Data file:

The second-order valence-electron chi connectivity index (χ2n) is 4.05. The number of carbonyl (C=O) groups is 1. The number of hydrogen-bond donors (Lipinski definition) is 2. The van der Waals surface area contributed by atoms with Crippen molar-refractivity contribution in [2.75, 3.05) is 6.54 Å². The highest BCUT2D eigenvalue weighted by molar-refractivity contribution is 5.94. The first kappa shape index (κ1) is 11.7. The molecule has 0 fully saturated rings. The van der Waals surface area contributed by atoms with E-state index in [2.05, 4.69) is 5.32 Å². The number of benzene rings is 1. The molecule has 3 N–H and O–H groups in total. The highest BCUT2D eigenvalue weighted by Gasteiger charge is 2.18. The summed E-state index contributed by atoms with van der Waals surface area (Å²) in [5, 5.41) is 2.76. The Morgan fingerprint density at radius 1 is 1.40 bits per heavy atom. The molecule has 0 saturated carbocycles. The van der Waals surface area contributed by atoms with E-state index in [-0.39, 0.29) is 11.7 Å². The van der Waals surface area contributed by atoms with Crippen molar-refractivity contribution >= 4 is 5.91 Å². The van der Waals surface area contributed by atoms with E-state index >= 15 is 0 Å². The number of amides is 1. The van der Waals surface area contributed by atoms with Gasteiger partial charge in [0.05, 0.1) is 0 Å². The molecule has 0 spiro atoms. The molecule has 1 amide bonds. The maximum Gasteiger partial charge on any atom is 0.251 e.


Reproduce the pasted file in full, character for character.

The second-order valence-electron chi connectivity index (χ2n) is 4.05. The number of carbonyl (C=O) groups is 1. The number of hydrogen-bond donors (Lipinski definition) is 2. The van der Waals surface area contributed by atoms with Crippen molar-refractivity contribution in [2.75, 3.05) is 6.54 Å². The highest BCUT2D eigenvalue weighted by molar-refractivity contribution is 5.94. The first kappa shape index (κ1) is 11.7. The molecule has 0 fully saturated rings. The van der Waals surface area contributed by atoms with E-state index in [2.05, 4.69) is 5.32 Å². The number of benzene rings is 1. The molecule has 3 N–H and O–H groups in total. The highest BCUT2D eigenvalue weighted by Gasteiger charge is 2.18. The summed E-state index contributed by atoms with van der Waals surface area (Å²) in [5, 5.41) is 2.76. The Morgan fingerprint density at radius 1 is 1.40 bits per heavy atom. The molecule has 0 saturated carbocycles. The van der Waals surface area contributed by atoms with E-state index in [-0.39, 0.29) is 11.7 Å². The van der Waals surface area contributed by atoms with Crippen molar-refractivity contribution >= 4 is 5.91 Å². The van der Waals surface area contributed by atoms with E-state index >= 15 is 0 Å². The number of amides is 1. The van der Waals surface area contributed by atoms with Gasteiger partial charge in [0.05, 0.1) is 0 Å². The molecule has 0 spiro atoms. The molecule has 1 amide bonds. The maximum Gasteiger partial charge on any atom is 0.251 e.